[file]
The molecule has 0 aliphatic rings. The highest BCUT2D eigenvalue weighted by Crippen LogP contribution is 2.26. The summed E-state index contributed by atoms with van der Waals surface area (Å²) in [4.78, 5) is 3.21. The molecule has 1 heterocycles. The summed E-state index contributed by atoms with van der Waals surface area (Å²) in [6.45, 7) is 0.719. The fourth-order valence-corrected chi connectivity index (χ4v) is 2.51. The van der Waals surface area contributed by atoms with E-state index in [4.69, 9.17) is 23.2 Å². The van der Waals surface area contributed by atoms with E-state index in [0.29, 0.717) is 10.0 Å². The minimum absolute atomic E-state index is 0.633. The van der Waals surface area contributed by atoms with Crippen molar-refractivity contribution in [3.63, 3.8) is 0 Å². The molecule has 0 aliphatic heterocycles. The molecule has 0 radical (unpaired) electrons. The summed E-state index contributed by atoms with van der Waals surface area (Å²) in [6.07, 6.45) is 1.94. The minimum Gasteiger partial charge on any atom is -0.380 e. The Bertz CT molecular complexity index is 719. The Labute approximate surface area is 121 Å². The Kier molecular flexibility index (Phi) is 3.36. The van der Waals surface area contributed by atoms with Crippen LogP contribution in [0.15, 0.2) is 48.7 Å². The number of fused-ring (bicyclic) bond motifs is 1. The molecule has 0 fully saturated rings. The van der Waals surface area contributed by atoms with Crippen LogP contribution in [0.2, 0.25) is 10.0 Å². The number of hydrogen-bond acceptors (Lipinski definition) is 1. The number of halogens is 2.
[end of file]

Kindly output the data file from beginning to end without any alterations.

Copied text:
The molecule has 0 aliphatic rings. The highest BCUT2D eigenvalue weighted by Crippen LogP contribution is 2.26. The summed E-state index contributed by atoms with van der Waals surface area (Å²) in [4.78, 5) is 3.21. The molecule has 1 heterocycles. The summed E-state index contributed by atoms with van der Waals surface area (Å²) in [6.45, 7) is 0.719. The fourth-order valence-corrected chi connectivity index (χ4v) is 2.51. The van der Waals surface area contributed by atoms with E-state index in [4.69, 9.17) is 23.2 Å². The van der Waals surface area contributed by atoms with E-state index in [0.29, 0.717) is 10.0 Å². The minimum absolute atomic E-state index is 0.633. The van der Waals surface area contributed by atoms with Crippen molar-refractivity contribution in [3.63, 3.8) is 0 Å². The molecule has 0 aliphatic heterocycles. The molecule has 0 radical (unpaired) electrons. The summed E-state index contributed by atoms with van der Waals surface area (Å²) in [6.07, 6.45) is 1.94. The minimum Gasteiger partial charge on any atom is -0.380 e. The Bertz CT molecular complexity index is 719. The Labute approximate surface area is 121 Å². The Kier molecular flexibility index (Phi) is 3.36. The van der Waals surface area contributed by atoms with Crippen LogP contribution in [0.15, 0.2) is 48.7 Å². The number of fused-ring (bicyclic) bond motifs is 1. The molecule has 0 fully saturated rings. The van der Waals surface area contributed by atoms with Crippen LogP contribution in [0.2, 0.25) is 10.0 Å². The number of hydrogen-bond acceptors (Lipinski definition) is 1. The number of halogens is 2.